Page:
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Hawthorne Studies

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Explain the Hawthorne Studies. The “Hawthorne Effect” is when people change their behaviour when they notice that they are being monitored. This was first thought of by Elton Mayo (1880 – 1949), who is also the inventor of the human relations school which, says that any business or an organization which wants to maximize their productivity must ensure that the workers of that organization are fully satisfied. It also says that the management should allow the workers to be a part of the decision making process of the organization, as this will make the workers feel that they have some part to play in the organization. The Hawthorne Studies are known today as the human relations school.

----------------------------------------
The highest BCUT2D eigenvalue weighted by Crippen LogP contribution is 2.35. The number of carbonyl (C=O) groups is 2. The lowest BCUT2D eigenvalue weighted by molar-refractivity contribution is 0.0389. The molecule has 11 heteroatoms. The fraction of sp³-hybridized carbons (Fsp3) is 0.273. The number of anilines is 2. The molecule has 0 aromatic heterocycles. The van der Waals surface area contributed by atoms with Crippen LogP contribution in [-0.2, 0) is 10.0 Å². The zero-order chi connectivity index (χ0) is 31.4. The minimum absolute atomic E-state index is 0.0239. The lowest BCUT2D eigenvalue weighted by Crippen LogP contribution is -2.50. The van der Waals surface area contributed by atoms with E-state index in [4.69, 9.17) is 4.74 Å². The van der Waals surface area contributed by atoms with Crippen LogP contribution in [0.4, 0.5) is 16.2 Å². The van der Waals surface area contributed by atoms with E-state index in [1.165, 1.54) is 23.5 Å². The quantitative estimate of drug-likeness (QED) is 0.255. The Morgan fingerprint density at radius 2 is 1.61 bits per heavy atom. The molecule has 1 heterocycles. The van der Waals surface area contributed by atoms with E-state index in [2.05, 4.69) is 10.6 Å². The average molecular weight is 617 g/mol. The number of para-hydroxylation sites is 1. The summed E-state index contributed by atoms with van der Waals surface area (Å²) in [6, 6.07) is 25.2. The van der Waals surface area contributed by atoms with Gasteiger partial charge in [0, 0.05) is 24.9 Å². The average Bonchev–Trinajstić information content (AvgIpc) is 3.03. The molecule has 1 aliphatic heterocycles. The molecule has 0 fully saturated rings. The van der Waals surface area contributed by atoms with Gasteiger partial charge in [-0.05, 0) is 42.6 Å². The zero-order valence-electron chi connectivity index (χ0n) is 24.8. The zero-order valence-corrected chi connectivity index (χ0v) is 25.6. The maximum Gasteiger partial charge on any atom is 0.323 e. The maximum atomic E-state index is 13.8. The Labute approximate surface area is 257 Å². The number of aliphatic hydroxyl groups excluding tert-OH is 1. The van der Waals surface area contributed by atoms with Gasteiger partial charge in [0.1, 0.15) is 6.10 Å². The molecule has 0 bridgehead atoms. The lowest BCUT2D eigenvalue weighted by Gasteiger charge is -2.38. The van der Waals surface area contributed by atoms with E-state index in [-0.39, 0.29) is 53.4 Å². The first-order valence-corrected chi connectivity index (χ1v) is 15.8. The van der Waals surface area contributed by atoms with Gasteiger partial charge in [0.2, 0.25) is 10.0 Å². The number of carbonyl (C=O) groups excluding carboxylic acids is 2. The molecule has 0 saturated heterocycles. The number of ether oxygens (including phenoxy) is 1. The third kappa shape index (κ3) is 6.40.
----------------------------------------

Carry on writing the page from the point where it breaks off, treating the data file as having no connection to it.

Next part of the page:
The Hawthorne Studies were a series of experiments which were conducted by Elton Mayo and his team over a five year period between 1927 and 1932 at the Hawthorne Plant of the Western Electric company in Chicago. Mayo believed that working environment and working conditions like lighting, heating, rest periods, incentive schemes, hours of work and so on had a significant effect on the workers productivity. During the five year period many experiments were undertaken in an attempt to create the perfect working environment and condition. Basically there were two groups in one group no changes were made. The working conditions remained the same. In the other group the working conditions were altered. Both the groups were observed. In one scenario as the heating and the other conditions were changed the productivity of the workers improved, when lightings were improved and even when the working conditions were worsened. Also the productivity increased in all groups, including the one which did not face changes in working conditions. These results surprised Mayo and his team. An example was with a group of six women assembling telephone relays. Mayo found out that whatever changes were...

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